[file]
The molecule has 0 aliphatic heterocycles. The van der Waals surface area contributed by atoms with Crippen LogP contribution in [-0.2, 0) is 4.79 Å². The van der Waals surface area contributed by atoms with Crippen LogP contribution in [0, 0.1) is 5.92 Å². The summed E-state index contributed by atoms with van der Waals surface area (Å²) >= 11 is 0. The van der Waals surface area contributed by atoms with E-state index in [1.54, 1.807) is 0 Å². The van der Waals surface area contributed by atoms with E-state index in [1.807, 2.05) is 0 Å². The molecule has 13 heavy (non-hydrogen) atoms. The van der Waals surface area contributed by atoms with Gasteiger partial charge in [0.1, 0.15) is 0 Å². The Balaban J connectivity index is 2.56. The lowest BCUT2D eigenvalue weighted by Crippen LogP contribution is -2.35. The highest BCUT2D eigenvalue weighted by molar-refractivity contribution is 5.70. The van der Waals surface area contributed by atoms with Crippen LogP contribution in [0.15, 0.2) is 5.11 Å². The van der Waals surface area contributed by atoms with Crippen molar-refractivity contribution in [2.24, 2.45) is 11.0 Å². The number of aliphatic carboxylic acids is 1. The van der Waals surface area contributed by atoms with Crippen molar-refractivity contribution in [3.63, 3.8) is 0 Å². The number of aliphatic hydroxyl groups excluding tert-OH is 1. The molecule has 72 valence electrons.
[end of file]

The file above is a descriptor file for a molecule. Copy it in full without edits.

The molecule has 0 aliphatic heterocycles. The van der Waals surface area contributed by atoms with Crippen LogP contribution in [-0.2, 0) is 4.79 Å². The van der Waals surface area contributed by atoms with Crippen LogP contribution in [0, 0.1) is 5.92 Å². The summed E-state index contributed by atoms with van der Waals surface area (Å²) >= 11 is 0. The van der Waals surface area contributed by atoms with E-state index in [1.54, 1.807) is 0 Å². The van der Waals surface area contributed by atoms with E-state index in [1.807, 2.05) is 0 Å². The molecule has 13 heavy (non-hydrogen) atoms. The van der Waals surface area contributed by atoms with Gasteiger partial charge in [0.1, 0.15) is 0 Å². The Balaban J connectivity index is 2.56. The lowest BCUT2D eigenvalue weighted by Crippen LogP contribution is -2.35. The highest BCUT2D eigenvalue weighted by molar-refractivity contribution is 5.70. The van der Waals surface area contributed by atoms with Crippen LogP contribution in [0.15, 0.2) is 5.11 Å². The van der Waals surface area contributed by atoms with Crippen molar-refractivity contribution in [2.24, 2.45) is 11.0 Å². The number of aliphatic carboxylic acids is 1. The van der Waals surface area contributed by atoms with Crippen molar-refractivity contribution in [3.63, 3.8) is 0 Å². The number of aliphatic hydroxyl groups excluding tert-OH is 1. The molecule has 72 valence electrons.